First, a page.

Wednesday, June 2, 2010
It's summer, and the quilting is great
Who would think that Columbus, Ohio--flyover country--is a mecca for quilters, quilt shows and classes? Anybody who lives here (like me), or anybody who has ever taught a class, entered a quilt or juried a show, that's who.
This June is especially busy. There's the National Quilting Association show, the Quilt Surface Design Symposium (QSDS), and the every-odd-year Quilt National (in Athens, not far from Columbus). From these big shows spring up many smaller shows and classes.
Today I went to one of these "smaller" shows, if by smaller you mean 40-plus quilts from artists all over the world. The show is "Quilted Surface IV. It was curated by the QSDS directors, and will be at the Richard Ross Art Museum in Delaware, Ohio until July 1st.
I went to see one of Noriko Endo's quilts (Autumn Reflections 2) in person. I want to make friends with this quilt. It's just gorgeous. I'm posting a picture, but really, you have to see this work of art in person. Photos just can't do justice to the detail and reflection from the metallic and angelina fibers. The actual colors of the piece, are, well, amazing.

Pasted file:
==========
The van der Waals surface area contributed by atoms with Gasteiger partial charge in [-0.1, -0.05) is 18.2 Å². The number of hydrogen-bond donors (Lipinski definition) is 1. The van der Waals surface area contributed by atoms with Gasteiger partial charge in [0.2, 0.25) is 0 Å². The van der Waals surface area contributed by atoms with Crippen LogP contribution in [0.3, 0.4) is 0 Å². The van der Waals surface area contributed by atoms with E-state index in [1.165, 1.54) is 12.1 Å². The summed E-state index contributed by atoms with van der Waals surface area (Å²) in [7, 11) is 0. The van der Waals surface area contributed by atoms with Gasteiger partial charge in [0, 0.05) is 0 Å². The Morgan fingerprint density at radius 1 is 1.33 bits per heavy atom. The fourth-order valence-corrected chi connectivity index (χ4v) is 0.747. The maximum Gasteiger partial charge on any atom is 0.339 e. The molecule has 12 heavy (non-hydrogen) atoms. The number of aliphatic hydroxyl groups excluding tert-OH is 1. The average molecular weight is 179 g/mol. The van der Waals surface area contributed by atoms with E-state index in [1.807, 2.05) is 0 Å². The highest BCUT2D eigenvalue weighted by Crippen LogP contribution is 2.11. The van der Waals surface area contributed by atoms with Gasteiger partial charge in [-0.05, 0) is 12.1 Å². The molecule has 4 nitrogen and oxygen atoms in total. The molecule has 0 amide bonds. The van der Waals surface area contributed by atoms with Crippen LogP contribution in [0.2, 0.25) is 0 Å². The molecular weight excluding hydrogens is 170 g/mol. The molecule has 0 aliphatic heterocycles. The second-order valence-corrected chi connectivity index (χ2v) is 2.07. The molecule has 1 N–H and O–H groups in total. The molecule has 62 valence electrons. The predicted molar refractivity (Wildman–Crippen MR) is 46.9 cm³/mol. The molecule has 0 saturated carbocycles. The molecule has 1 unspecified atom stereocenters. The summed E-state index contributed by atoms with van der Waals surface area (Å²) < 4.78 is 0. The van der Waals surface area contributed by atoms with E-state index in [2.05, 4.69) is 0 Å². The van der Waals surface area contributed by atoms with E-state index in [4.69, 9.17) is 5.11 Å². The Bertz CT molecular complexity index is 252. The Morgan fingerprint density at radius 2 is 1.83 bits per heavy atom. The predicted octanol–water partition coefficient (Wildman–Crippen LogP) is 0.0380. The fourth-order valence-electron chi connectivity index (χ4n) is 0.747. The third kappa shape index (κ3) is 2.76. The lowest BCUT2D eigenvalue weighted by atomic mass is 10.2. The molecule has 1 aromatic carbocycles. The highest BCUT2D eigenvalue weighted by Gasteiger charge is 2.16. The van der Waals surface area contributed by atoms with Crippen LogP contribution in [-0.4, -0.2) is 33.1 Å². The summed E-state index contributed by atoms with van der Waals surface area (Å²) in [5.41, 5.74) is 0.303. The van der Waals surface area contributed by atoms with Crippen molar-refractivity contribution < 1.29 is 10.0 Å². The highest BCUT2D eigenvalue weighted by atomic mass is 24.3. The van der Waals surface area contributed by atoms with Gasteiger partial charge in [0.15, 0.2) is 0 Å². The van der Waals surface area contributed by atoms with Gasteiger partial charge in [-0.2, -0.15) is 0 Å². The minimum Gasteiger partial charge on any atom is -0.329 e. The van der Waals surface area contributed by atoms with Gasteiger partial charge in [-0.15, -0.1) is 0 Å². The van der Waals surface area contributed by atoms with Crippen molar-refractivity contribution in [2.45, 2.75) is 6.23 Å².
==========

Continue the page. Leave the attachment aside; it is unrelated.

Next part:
I was happily surprised to bump into some works by old friends. Sonja Tugend is a dyer and quilter I've known for years. She's a master of color, and frankly, I could stand and stare at her pieces for hours. What she does with tiny stitching and knots on the surface has to be seen to be believed.
Jody Wigton, a friend from the Quintessential Quilters Guild, had a beautiful art quilt with small silk "tabs" added at the seams. Apologies for the photo. The lighting was terrible. The way she always experiments with mixed media is an inspiration to me.
Sue Cavanaugh is another artist who did a presentation this year for our quilt guild. Her incredible shibori piece is made of sateen she dyed herself then laboriously hand stitches. She sent me an email today about it:
It's whole cloth, cotton sateen, dyed multiple times with MX Procion fiber reactive dyes. The patterning was done with stitch resist shibori using two different stitches: ori-nui and mokume, thus the made up name of Ori-Kume # 17.
Again, you have to see it in person to believe it. You can see more of Sue's work at her website .